7:23pm: MLB has seemingly thrown some cold water on the situation in issuing the following statement (hat tip to Adam Berry of MLB.com):
“We do not have concerns about the Pirates’ and Marlins’ compliance with the basic agreement provisions regarding the use of revenue sharing proceeds. The Pirates have steadily increased their payroll over the years while at the same time decreasing their revenue sharing. The Marlins’ ownership purchased a team that incurred substantial financial losses the prior two seasons, and even with revenue sharing and significant expense reduction, the team is projected to lose money in 2018. The union has not informed us that it intends to file a grievance against either team.”
5:32pm: Pirates president Frank Coonnelly issued a lengthy statement on the matter, stating that the Pirates are not under investigation (Twitter link via Adam Berry of MLB.com):
“The Pirates are not being investigated by MLB and the Commissioner has no concerns whatsoever with the manner in which the Pirates are investing its revenue sharing receipts into building a winner. The Pirates have and will continue to invest its revenue sharing receipts in an effort to put a winning team on the field As required by the Basic Agreement, we share with MLB and the Union each year the detail as to how our revenue sharing receipts are used to put a winning team on the field. What the detail shows is that while our revenue sharing receipts have decreased for seven consecutive seasons, our Major league payroll has more than doubled over that same period. Indeed, our revenue sharing receipts are now just a fraction of what we spend on Major League payroll, let alone all of the other dollars that we spend on scouting, player development and other baseball investments, several areas in which we are among the League leaders in spending. Thus, the Commissioner is well-equipped to address whatever ’concerns’ the Union now has over the Pirates’ effort to win.”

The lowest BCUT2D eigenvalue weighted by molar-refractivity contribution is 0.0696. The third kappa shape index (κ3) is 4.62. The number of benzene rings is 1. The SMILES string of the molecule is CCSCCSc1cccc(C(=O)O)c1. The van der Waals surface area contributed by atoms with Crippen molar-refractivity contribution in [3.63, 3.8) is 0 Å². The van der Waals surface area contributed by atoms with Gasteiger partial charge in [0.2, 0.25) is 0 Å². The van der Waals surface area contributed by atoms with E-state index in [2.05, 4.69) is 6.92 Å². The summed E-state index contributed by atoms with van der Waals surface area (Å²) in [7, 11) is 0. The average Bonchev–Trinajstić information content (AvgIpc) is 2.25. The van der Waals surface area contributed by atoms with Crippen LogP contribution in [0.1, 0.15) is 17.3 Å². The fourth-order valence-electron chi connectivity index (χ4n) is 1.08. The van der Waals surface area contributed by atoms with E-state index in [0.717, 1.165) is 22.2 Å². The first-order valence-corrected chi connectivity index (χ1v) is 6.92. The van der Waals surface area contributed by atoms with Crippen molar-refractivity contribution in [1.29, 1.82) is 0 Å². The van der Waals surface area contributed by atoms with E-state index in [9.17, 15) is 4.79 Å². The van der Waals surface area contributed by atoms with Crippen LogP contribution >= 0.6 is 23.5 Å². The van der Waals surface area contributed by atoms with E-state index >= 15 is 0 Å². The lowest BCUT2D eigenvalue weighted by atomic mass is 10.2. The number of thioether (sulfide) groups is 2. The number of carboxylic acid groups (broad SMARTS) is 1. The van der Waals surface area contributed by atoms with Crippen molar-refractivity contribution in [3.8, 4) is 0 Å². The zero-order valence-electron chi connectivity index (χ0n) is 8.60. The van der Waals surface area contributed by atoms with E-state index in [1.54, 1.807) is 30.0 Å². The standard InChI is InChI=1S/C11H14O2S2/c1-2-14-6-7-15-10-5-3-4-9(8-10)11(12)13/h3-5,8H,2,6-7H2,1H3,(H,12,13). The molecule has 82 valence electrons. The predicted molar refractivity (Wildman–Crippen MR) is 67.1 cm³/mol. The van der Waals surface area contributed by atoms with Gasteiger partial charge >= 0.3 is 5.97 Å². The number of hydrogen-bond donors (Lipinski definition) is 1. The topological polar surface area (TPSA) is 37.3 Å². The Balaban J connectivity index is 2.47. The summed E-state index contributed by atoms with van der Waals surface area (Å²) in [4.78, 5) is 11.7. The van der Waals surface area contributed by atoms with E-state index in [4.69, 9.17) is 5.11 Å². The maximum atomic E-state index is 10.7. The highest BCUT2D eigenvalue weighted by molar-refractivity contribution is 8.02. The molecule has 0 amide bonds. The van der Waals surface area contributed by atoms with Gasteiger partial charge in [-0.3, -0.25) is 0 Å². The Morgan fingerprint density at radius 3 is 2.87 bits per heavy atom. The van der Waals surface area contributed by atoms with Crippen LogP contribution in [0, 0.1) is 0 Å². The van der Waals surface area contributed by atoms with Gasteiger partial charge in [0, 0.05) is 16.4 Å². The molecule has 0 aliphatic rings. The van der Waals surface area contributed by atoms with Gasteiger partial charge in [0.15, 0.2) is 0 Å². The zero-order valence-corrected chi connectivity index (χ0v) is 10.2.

1:33pm: The Major League Baseball Player’s Association has raised concern with the commissioner’s office regarding the Marlins and Pirates, according to Barry Jackson of the Miami Herald. Yahoo’s Jeff Passan had recently reported that the union was considering the idea of going to commissioner Rob Manfred with their concerns.
The root of the union’s concern is whether the two teams are appropriately reinvesting the money that they receive under the league’s revenue-sharing program, both Jackson and Passan noted in their reports. The MLBPA issued the following statement to Jackson:
“We have raised our concerns regarding both Miami and Pittsburgh with the Commissioner, as is the protocol under the collective bargaining agreement and its revenue sharing provisions. We are waiting to have further dialogue and that will dictate our next steps.”
As Jackson notes, it wouldn’t be the first time that revenue-sharing concerns regarding the Marlins were raised. A similar scenario occurred back in 2010, at which point Miami did (briefly) increase its spending; the Marlins rolled out their first $100MM+ payroll in 2012, the debut season of a taxpayer-funded stadium in Miami, only to conduct a massive firesale the following offseason.